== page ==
5. Focus – The ability to focus is a key skill developed through ensemble work. Keeping a balance between listening and contributing involves a great deal of concentration and focus. It requires each participant to not only think about their role, but how their role contributes to the big picture of what is being created. Recent research has shown that participation in the arts improves children’s abilities to concentrate and focus in other aspects of their lives.

6. Non-Verbal Communication – Through experiences in theater and dance education, children learn to breakdown the mechanics of body language. They experience different ways of moving and how those movements communicate different emotions. They are then coached in performance skills to ensure they are portraying their character effectively to the audience.

7. Receiving Constructive Feedback – Receiving constructive feedback about a performance or visual art piece is a regular part of any arts instruction. Children learn that feedback is part of learning and it is not something to be offended by or to be taken personally. It is something helpful. The goal is the improvement of skills and evaluation is incorporated at every step of the process. Each arts discipline has built in parameters to ensure that critique is a valuable experience and greatly contributes to the success of the final piece.

8. Collaboration – Most arts disciplines are collaborative in nature. Through the arts, children practice working together, sharing responsibility, and compromising with others to accomplish a common goal. When a child has a part to play in a music ensemble, or a theater or dance production, they begin to understand that their contribution is necessary for the success of the group. Through these experiences children gain confidence and start to learn that their contributions have value even if they don’t have the biggest role.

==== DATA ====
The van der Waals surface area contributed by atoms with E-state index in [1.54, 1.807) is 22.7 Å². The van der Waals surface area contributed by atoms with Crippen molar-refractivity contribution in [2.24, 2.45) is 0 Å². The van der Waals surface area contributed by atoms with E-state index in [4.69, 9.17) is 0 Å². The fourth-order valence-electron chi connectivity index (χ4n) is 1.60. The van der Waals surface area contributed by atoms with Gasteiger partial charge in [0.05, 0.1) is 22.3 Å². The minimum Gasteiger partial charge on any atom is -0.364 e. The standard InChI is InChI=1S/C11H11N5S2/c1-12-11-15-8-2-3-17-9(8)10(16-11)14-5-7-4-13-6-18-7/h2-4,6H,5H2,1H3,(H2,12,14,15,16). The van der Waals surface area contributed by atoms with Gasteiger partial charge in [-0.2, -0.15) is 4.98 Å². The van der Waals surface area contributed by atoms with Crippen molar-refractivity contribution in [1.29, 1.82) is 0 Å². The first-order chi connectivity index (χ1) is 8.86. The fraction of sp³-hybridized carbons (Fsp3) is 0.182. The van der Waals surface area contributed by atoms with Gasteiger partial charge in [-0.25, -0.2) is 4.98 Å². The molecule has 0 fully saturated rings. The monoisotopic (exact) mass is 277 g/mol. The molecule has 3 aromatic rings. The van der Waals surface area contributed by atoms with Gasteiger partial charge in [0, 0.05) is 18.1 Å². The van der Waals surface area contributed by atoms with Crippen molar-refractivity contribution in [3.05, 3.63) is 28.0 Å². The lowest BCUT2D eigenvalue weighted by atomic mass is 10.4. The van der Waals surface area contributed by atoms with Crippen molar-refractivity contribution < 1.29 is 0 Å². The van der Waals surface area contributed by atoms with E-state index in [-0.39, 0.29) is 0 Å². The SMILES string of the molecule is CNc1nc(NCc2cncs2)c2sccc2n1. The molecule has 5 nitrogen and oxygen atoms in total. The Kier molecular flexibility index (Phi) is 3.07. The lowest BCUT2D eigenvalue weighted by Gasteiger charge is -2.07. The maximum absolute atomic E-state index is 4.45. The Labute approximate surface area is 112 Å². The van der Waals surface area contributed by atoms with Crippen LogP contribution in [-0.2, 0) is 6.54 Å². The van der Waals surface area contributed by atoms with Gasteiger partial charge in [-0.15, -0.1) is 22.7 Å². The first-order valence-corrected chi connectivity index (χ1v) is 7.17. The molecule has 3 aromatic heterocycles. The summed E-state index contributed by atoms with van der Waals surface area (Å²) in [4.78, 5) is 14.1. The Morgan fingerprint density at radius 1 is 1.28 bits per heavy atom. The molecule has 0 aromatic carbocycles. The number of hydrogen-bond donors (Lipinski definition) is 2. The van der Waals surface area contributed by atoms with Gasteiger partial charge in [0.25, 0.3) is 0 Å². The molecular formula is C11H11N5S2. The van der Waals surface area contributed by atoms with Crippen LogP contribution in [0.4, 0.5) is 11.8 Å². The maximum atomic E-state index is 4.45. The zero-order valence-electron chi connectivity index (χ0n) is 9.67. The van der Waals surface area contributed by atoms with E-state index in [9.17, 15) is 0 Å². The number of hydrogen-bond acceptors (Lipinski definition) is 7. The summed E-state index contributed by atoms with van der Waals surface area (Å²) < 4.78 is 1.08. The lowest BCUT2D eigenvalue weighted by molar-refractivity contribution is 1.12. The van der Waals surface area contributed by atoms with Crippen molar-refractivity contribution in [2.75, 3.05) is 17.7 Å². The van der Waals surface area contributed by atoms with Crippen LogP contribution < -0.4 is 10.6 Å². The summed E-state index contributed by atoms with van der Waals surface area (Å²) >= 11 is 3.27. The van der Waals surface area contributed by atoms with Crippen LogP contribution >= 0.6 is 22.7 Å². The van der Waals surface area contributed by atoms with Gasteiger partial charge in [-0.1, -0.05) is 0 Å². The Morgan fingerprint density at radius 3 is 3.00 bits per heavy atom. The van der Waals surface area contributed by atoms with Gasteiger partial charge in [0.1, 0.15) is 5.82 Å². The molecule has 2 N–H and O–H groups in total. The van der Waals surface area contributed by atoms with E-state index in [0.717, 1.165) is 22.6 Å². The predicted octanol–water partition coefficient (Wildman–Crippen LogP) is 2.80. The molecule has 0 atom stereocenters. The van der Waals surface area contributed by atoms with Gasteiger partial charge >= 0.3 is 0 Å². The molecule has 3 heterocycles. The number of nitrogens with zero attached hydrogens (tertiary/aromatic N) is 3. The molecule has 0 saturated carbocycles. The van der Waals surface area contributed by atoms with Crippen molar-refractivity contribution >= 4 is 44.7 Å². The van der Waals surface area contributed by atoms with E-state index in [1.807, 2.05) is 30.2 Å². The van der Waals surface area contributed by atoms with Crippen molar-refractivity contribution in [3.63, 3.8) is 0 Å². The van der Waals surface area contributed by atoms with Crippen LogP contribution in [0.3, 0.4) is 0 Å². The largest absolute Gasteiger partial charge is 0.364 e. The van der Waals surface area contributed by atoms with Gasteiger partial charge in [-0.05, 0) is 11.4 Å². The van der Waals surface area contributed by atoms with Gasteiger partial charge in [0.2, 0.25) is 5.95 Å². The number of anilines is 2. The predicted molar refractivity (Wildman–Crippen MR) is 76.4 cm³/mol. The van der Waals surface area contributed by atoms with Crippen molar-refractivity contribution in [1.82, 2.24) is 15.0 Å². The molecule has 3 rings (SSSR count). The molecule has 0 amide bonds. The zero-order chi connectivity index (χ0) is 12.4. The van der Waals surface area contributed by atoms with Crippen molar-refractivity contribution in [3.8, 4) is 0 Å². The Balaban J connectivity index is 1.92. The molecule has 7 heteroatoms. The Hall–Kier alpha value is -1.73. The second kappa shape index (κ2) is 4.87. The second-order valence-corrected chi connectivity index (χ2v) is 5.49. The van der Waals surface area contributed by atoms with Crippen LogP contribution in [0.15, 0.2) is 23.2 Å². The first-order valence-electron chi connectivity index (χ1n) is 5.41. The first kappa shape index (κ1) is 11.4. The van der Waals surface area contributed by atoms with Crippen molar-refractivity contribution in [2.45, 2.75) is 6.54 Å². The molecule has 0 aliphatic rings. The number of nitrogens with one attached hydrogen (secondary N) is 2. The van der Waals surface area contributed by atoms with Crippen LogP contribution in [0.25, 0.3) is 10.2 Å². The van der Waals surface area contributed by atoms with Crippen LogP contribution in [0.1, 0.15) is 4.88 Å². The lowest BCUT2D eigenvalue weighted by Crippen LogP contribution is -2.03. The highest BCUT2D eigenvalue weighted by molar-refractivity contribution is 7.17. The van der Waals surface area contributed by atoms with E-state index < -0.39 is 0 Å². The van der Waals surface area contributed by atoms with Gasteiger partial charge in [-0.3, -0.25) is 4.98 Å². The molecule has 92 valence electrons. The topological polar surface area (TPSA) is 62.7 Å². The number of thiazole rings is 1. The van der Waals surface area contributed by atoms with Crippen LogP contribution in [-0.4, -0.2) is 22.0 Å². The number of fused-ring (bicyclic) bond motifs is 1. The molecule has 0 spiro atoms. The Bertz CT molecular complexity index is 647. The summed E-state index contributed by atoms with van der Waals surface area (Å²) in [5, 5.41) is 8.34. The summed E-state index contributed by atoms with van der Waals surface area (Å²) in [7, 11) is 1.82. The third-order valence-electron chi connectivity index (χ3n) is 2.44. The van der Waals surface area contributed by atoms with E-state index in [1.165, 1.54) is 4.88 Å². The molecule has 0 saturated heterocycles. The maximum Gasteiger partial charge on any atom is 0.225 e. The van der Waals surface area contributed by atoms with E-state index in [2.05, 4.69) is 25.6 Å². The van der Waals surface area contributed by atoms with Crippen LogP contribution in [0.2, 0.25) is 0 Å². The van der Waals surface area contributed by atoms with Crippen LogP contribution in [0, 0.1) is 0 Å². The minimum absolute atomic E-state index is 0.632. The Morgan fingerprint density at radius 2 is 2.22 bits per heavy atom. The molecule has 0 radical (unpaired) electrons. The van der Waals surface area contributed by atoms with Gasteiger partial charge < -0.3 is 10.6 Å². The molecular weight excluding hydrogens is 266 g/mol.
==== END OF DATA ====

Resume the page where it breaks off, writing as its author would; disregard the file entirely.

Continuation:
9. Dedication – When kids get to practice following through with artistic endeavors that result in a finished product or performance, they learn to associate dedication with a feeling of accomplishment. They practice developing healthy work habits of being on time for rehearsals and performances, respecting the contributions of others, and putting effort into the success of the final piece. In the performing arts, the reward for dedication is the warm feeling of an audience’s applause that comes rushing over you, making all your efforts worthwhile.

10. Accountability – When children practice creating something collaboratively they get used to the idea that their actions affect other people. They learn that when they are not prepared or on-time, that other people suffer. Through the arts, children also learn that it is important to admit that you made a mistake and take responsibility for it. Because mistakes are a regular part of the process of learning in the arts, children begin to see that mistakes happen. We acknowledge them, learn from them and move on.

SOURCE: http://www.washingtonpost.com/blogs/answer-sheet/wp/2013/01/22/top-10-skills-children-learn-from-the-arts/